Bottled

You’d think for a 21-year-old still in college, my tolerance would be more impressive than it is. One glass of wine and I feel my head swimming, shoulders relaxing, head nodding off. It’s close to the end of the semester, and it has by no means been easy, but this week hasn’t been as bad as I thought it would be. Maybe I’m staying ahead of my classes, but something is telling me to keep going, that within the next few weeks something unexpected will come up that will require a lot of time and attention, that will stress me out.

But for now I’m just looking forward to Thanksgiving Break. It’s barely a break. Again I am faced with having too many people to see and not enough time to see them, which is more a blessing than a problem. My schedule is already so jam-packed with seeing friends and family that I don’t have time to work! Ryan and I will finally be reunited and have a chance to head to the bars together (milestones!!), Thanksgiving with the Anderson’s is guaranteed to take up all my time and energy Thursday, and Ryan and I are going to see a Caps game that Friday (my first, and I’m so excited that I actually had a dream about it last night!). Saturday will be another family day, and hopefully one much-needed.

Between my own struggles, my mom’s struggles, and my sister’s struggles, I ache to just have those normal moments again. When no one is too sensitive or too tired. When no one is faking it. It’s all felt a bit brittle lately.

I’ve felt guilty for spending so much time with my friends instead of my family, but I’ve started to realize that it’s more so their distractions and positivity. Sometimes I feel the need to talk about it, and on those days I have a select few that I know I can lean on, but most of the time I’m looking for an escape from the negativity that occasionally invades my life. On those days, leaning on my goofiest friends is the best medicine, and I’m very thankful to have people in my life that are so happy being simple-minded (in a good way).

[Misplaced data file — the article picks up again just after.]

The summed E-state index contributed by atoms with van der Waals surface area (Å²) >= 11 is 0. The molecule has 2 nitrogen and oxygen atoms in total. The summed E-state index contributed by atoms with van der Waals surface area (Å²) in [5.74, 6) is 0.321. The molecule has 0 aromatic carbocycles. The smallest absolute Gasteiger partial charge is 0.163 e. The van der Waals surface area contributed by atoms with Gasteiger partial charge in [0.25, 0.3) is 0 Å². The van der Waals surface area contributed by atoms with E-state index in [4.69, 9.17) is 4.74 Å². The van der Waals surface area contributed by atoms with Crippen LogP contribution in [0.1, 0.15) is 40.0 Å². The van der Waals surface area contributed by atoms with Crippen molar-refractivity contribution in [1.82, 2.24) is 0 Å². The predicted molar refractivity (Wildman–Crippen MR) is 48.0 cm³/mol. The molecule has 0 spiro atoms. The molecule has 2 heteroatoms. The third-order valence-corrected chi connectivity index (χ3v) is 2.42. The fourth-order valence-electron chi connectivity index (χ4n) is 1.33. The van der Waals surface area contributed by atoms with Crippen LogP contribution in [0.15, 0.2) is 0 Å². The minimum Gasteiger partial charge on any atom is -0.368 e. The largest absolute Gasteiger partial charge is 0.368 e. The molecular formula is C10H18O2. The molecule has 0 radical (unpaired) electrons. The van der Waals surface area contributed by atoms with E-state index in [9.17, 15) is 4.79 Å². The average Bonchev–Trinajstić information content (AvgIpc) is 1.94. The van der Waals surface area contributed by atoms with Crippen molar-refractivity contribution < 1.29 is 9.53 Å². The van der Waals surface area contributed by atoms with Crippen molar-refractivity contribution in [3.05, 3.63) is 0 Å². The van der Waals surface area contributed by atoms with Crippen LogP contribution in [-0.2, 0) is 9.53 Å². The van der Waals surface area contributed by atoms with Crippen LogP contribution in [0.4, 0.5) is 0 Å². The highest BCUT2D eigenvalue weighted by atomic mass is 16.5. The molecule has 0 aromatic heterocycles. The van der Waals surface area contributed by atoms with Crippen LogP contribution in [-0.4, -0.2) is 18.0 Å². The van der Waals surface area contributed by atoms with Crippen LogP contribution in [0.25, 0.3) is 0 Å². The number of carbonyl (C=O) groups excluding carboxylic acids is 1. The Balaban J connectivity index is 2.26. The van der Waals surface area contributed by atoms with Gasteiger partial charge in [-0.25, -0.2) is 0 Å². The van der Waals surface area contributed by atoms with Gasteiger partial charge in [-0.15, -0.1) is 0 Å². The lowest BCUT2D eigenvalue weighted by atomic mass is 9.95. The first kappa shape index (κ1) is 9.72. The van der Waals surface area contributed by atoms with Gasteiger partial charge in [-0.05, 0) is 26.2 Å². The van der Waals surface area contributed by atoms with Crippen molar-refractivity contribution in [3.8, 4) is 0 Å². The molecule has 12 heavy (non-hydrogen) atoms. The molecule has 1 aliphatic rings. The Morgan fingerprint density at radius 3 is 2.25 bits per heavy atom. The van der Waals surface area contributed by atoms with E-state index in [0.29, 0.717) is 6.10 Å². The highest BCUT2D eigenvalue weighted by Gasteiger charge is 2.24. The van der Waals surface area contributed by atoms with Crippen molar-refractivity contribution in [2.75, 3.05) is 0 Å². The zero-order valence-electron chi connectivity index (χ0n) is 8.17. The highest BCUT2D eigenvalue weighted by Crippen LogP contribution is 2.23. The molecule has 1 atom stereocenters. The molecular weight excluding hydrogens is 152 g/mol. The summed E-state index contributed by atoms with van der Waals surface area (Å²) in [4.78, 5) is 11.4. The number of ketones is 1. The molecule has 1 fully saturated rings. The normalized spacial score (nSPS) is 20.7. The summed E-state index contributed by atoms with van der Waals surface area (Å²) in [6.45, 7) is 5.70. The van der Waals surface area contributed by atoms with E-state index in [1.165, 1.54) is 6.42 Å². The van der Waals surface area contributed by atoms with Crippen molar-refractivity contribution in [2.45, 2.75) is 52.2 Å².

I say that I struggle, and some of my problems are no easy feat, but a lot of them are teeny tiny on this earth. Nothing some chocolate and a good glass of wine can’t fix.

Thank you for enabling my habit (be it writing or wining).

Dani

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Enigmatic

Recently I’ve come to question if I’ve ever been in love. I have loved, I have felt loved by friends and family, but I don’t know if I have ever had a pure, deep, romantic love.

I had to think about whether or not I knew what love is. It isn’t really a checklist of items, values you look for in a significant other. I tried to figure it out on my own, but maybe I’m thinking too much. Is love just a feeling? Is it a mental effort? I’m still not sure.

I don’t want to downplay any of my past relationships. At those points in time, I felt very in love. But I’ve come to question whether it was love or an expectation of what was the next step in the relationship. So I’ve been reevaluating, and here’s what I’ve come up with:

  • Love is trust – You can’t be an anxious mess every time one of you does something without the other. If you can’t trust the person you are with, then you need to look at whether it is because you are being jealous and overprotective or if the other person is the cause of the mistrust. But in order to be happy and healthy, there must be trust between you.
  • Love is being patient – Your significant other is going to endure the ups and downs of life regardless of whether or not you are by his/her side. To love that person is to help them carry that baggage, ease the load. If they cannot come to you for help, you are not helping each other grow as people. The best way for someone to endure their hardships is for them to have help. You can’t be that person if you’re going to be angry with them for all of their troubles.